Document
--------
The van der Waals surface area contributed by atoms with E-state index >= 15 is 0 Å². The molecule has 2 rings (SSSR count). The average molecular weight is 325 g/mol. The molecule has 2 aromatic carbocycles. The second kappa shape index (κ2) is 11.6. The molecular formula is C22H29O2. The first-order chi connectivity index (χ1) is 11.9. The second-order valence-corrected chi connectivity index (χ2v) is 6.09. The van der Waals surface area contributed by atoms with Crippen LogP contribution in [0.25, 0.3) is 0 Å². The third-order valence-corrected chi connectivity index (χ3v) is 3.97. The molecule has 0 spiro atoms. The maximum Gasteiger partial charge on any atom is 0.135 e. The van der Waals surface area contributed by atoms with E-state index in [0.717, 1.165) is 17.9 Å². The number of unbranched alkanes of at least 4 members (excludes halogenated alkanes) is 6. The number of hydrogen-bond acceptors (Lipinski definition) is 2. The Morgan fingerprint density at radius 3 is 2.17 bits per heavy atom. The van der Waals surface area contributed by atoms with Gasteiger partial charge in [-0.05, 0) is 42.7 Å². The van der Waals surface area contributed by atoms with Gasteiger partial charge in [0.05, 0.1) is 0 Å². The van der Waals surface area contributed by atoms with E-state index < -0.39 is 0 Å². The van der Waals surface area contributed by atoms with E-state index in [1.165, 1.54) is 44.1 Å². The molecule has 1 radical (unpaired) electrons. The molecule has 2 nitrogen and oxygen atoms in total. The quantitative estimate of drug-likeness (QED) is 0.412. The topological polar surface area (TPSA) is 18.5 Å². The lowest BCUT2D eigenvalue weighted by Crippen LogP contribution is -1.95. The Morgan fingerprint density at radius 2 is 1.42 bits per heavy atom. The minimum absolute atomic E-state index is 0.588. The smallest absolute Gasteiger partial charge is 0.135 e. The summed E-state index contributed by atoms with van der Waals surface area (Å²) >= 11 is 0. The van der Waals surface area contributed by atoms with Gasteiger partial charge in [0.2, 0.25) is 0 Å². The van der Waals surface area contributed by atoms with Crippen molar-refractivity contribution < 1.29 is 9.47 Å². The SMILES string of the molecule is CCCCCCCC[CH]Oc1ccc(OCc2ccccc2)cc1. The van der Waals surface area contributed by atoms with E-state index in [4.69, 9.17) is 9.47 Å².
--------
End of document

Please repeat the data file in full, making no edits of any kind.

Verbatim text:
The van der Waals surface area contributed by atoms with E-state index >= 15 is 0 Å². The molecule has 2 rings (SSSR count). The average molecular weight is 325 g/mol. The molecule has 2 aromatic carbocycles. The second kappa shape index (κ2) is 11.6. The molecular formula is C22H29O2. The first-order chi connectivity index (χ1) is 11.9. The second-order valence-corrected chi connectivity index (χ2v) is 6.09. The van der Waals surface area contributed by atoms with Crippen LogP contribution in [0.25, 0.3) is 0 Å². The third-order valence-corrected chi connectivity index (χ3v) is 3.97. The molecule has 0 spiro atoms. The maximum Gasteiger partial charge on any atom is 0.135 e. The van der Waals surface area contributed by atoms with E-state index in [0.717, 1.165) is 17.9 Å². The number of unbranched alkanes of at least 4 members (excludes halogenated alkanes) is 6. The number of hydrogen-bond acceptors (Lipinski definition) is 2. The Morgan fingerprint density at radius 3 is 2.17 bits per heavy atom. The van der Waals surface area contributed by atoms with Gasteiger partial charge in [-0.05, 0) is 42.7 Å². The van der Waals surface area contributed by atoms with Gasteiger partial charge in [0.05, 0.1) is 0 Å². The van der Waals surface area contributed by atoms with E-state index < -0.39 is 0 Å². The van der Waals surface area contributed by atoms with E-state index in [1.165, 1.54) is 44.1 Å². The molecule has 1 radical (unpaired) electrons. The molecule has 2 nitrogen and oxygen atoms in total. The quantitative estimate of drug-likeness (QED) is 0.412. The topological polar surface area (TPSA) is 18.5 Å². The lowest BCUT2D eigenvalue weighted by Crippen LogP contribution is -1.95. The Morgan fingerprint density at radius 2 is 1.42 bits per heavy atom. The minimum absolute atomic E-state index is 0.588. The smallest absolute Gasteiger partial charge is 0.135 e. The summed E-state index contributed by atoms with van der Waals surface area (Å²) >= 11 is 0. The van der Waals surface area contributed by atoms with Gasteiger partial charge in [0.2, 0.25) is 0 Å². The van der Waals surface area contributed by atoms with Crippen molar-refractivity contribution < 1.29 is 9.47 Å². The SMILES string of the molecule is CCCCCCCC[CH]Oc1ccc(OCc2ccccc2)cc1. The van der Waals surface area contributed by atoms with E-state index in [4.69, 9.17) is 9.47 Å².